and thus the respondent was not at fault. He argued that since the daughter had
not got an opportunity to live with the father for some considerable period of time
and was always living with her mother, it was natural for her to depose in favour
of the mother and against the father. There can be no presumption that a child
would not speak against one of the parents while living with the other.
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10. The trial Court ignored the facts that Mediator Sant Lal had
appeared as PW4 and deposed that every time something happened between
the parties. The appellant used to complain about the conduct of his wife and
Sweety had confirmed in his presence that the respondent had gone to some
Pandit to get something for controlling her husband. He also spoke about the
efforts made by the appellant to bring the respondent but she did not come.
11. At that time when the appellant used to talk to the witness about the
behaviour of his wife, he did not do it for creating evidence because at that time
there was no litigation. Rather it sounds very natural that the aggrieved person
would complain to the person who had arranged the marriage. Sant Lal was
known to both the parties and, therefore, he had no reason to favour one of them
12. The respondent appeared as her own witness as RW1 and admitted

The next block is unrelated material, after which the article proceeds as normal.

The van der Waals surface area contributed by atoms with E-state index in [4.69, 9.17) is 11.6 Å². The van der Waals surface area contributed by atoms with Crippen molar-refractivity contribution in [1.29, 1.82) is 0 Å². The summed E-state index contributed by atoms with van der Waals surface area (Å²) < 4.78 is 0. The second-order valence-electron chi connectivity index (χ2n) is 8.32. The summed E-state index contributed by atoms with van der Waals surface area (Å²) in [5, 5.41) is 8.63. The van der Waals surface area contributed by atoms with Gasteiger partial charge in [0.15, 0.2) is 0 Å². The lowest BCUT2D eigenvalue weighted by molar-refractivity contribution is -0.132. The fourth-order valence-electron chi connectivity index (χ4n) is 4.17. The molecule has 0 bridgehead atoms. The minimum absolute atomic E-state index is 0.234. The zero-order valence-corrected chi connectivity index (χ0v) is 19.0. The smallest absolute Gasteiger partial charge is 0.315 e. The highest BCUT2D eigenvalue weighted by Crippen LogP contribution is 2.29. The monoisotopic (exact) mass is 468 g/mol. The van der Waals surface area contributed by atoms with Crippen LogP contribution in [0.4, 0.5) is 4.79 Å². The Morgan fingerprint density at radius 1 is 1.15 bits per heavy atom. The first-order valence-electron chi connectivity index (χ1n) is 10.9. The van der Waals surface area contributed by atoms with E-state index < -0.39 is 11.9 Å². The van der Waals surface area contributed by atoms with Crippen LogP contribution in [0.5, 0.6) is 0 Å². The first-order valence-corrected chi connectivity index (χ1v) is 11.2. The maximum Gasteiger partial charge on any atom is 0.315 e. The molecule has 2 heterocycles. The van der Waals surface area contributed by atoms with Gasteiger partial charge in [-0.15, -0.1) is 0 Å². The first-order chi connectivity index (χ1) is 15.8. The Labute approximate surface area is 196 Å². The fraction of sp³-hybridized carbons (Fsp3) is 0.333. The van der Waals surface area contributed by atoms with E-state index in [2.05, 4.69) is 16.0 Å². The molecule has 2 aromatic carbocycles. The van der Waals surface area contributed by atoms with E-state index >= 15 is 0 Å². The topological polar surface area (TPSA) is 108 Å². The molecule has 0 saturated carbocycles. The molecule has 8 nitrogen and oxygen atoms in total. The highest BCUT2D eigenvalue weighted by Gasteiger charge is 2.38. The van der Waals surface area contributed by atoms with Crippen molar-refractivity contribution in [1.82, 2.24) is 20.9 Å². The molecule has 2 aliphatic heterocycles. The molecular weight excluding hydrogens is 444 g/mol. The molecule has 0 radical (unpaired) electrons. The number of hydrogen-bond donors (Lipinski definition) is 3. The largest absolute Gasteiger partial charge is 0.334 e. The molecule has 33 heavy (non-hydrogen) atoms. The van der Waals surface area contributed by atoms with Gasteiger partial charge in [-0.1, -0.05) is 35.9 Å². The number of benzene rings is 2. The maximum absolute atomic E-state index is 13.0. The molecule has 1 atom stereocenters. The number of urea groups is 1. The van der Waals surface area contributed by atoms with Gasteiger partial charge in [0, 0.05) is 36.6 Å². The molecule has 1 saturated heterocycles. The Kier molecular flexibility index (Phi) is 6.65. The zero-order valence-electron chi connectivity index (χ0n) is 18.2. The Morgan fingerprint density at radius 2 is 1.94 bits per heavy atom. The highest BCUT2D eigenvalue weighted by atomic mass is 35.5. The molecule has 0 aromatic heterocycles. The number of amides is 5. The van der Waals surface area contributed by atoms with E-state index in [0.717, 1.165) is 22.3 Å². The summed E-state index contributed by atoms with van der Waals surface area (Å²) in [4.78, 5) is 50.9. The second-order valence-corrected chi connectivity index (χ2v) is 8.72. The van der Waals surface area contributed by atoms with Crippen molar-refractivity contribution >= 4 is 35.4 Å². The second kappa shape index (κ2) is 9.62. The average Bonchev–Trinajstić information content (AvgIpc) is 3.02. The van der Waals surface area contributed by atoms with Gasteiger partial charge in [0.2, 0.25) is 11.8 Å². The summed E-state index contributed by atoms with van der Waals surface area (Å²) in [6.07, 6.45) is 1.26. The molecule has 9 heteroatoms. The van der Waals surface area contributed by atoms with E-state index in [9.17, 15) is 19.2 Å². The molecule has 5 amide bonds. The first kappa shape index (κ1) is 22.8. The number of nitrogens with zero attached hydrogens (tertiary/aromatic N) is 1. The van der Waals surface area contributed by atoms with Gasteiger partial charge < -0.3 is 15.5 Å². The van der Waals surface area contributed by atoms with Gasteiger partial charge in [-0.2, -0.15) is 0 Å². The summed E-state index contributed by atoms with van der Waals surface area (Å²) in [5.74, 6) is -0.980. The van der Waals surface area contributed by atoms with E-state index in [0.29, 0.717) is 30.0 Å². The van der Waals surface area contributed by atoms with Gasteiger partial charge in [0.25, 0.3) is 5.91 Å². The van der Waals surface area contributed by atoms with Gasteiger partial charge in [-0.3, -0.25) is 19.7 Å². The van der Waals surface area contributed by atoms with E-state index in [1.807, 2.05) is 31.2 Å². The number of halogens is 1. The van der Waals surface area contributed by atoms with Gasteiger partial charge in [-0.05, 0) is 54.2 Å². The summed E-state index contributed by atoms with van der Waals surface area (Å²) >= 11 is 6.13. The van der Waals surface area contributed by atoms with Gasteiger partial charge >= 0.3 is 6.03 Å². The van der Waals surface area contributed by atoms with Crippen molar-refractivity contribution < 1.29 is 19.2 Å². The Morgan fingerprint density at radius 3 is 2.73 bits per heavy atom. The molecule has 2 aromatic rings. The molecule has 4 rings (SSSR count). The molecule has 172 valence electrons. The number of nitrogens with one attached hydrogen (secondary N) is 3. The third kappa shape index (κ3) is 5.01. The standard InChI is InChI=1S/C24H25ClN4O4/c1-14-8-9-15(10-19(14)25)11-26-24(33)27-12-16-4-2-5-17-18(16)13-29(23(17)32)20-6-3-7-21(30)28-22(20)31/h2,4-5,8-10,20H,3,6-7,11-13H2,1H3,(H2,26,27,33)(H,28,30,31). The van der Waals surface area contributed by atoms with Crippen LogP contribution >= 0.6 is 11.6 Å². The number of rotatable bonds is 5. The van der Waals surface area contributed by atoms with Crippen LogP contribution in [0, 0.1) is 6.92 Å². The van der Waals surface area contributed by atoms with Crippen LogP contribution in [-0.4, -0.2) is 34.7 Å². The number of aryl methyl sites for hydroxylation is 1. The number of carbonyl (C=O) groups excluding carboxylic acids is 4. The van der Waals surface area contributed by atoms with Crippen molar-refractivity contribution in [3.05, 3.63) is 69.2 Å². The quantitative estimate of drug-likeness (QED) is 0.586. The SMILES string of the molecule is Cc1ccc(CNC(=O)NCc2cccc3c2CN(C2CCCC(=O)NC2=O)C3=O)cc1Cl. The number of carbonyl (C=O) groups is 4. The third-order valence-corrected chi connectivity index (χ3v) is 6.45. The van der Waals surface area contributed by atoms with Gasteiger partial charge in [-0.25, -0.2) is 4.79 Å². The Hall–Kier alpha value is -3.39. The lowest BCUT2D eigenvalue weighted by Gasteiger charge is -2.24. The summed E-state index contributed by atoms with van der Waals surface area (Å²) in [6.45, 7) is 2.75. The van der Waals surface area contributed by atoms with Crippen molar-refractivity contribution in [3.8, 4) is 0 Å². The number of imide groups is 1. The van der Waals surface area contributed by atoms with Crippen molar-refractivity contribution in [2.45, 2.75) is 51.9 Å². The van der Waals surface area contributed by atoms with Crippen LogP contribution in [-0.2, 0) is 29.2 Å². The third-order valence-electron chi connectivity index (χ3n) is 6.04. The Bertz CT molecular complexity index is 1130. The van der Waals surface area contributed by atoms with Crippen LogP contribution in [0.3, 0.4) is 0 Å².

that the appellant had got admission of their child Sweety in a school at Jind and
that the appellant had opened two bank accounts of Rs.1000/- each in her name
and in the name of her daughter. The money in the name of Sweety was being
saved for her marriage and the account for the respondent was for saving money
for her future use. All this rather shows that the appellant was concerned about
the welfare of his family. She denied a letter produced in the earlier divorce
petition as Ex.PW2/A, which was an application written by her, copy of which was
produced as Mark AX in the present case. Since the letter was exhibited in the
other case, it must have been proved as per law. She had written to the Director,
Secondary School Education, Haryana for cancelling her transfer order to Jind.
She went on to say that she had levelled allegations against her husband that he
was residing with other woman and had filed a complaint against him in the